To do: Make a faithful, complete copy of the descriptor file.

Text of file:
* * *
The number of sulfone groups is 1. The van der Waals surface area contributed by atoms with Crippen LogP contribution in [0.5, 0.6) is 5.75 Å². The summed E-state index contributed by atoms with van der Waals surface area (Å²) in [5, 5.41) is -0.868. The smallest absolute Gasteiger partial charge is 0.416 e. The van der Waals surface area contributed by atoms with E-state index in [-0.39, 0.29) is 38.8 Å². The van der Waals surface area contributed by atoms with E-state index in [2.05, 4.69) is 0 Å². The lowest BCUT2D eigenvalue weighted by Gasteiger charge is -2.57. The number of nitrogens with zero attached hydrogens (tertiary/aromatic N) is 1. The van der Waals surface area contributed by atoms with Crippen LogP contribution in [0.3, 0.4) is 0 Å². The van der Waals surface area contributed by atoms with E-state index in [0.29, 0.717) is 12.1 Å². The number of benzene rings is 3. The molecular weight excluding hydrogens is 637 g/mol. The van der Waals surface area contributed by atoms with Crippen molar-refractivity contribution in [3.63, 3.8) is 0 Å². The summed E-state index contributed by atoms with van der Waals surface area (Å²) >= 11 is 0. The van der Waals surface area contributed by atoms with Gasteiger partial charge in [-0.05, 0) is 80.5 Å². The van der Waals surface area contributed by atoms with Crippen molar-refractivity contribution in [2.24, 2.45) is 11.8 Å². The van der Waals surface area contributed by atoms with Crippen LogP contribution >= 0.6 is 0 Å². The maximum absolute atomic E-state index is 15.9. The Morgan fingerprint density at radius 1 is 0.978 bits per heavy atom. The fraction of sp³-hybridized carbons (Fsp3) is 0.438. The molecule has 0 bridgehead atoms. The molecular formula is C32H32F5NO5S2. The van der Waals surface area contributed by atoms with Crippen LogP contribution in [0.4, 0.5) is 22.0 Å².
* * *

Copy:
The number of sulfone groups is 1. The van der Waals surface area contributed by atoms with Crippen LogP contribution in [0.5, 0.6) is 5.75 Å². The summed E-state index contributed by atoms with van der Waals surface area (Å²) in [5, 5.41) is -0.868. The smallest absolute Gasteiger partial charge is 0.416 e. The van der Waals surface area contributed by atoms with E-state index in [-0.39, 0.29) is 38.8 Å². The van der Waals surface area contributed by atoms with E-state index in [2.05, 4.69) is 0 Å². The lowest BCUT2D eigenvalue weighted by Gasteiger charge is -2.57. The number of nitrogens with zero attached hydrogens (tertiary/aromatic N) is 1. The van der Waals surface area contributed by atoms with Crippen LogP contribution in [0.3, 0.4) is 0 Å². The van der Waals surface area contributed by atoms with E-state index in [0.29, 0.717) is 12.1 Å². The number of benzene rings is 3. The molecular weight excluding hydrogens is 637 g/mol. The van der Waals surface area contributed by atoms with Crippen molar-refractivity contribution in [3.63, 3.8) is 0 Å². The summed E-state index contributed by atoms with van der Waals surface area (Å²) >= 11 is 0. The van der Waals surface area contributed by atoms with Gasteiger partial charge in [-0.05, 0) is 80.5 Å². The van der Waals surface area contributed by atoms with Crippen molar-refractivity contribution in [2.24, 2.45) is 11.8 Å². The van der Waals surface area contributed by atoms with Crippen LogP contribution >= 0.6 is 0 Å². The maximum absolute atomic E-state index is 15.9. The Morgan fingerprint density at radius 1 is 0.978 bits per heavy atom. The fraction of sp³-hybridized carbons (Fsp3) is 0.438. The molecule has 0 bridgehead atoms. The molecular formula is C32H32F5NO5S2. The van der Waals surface area contributed by atoms with Crippen LogP contribution in [0.4, 0.5) is 22.0 Å².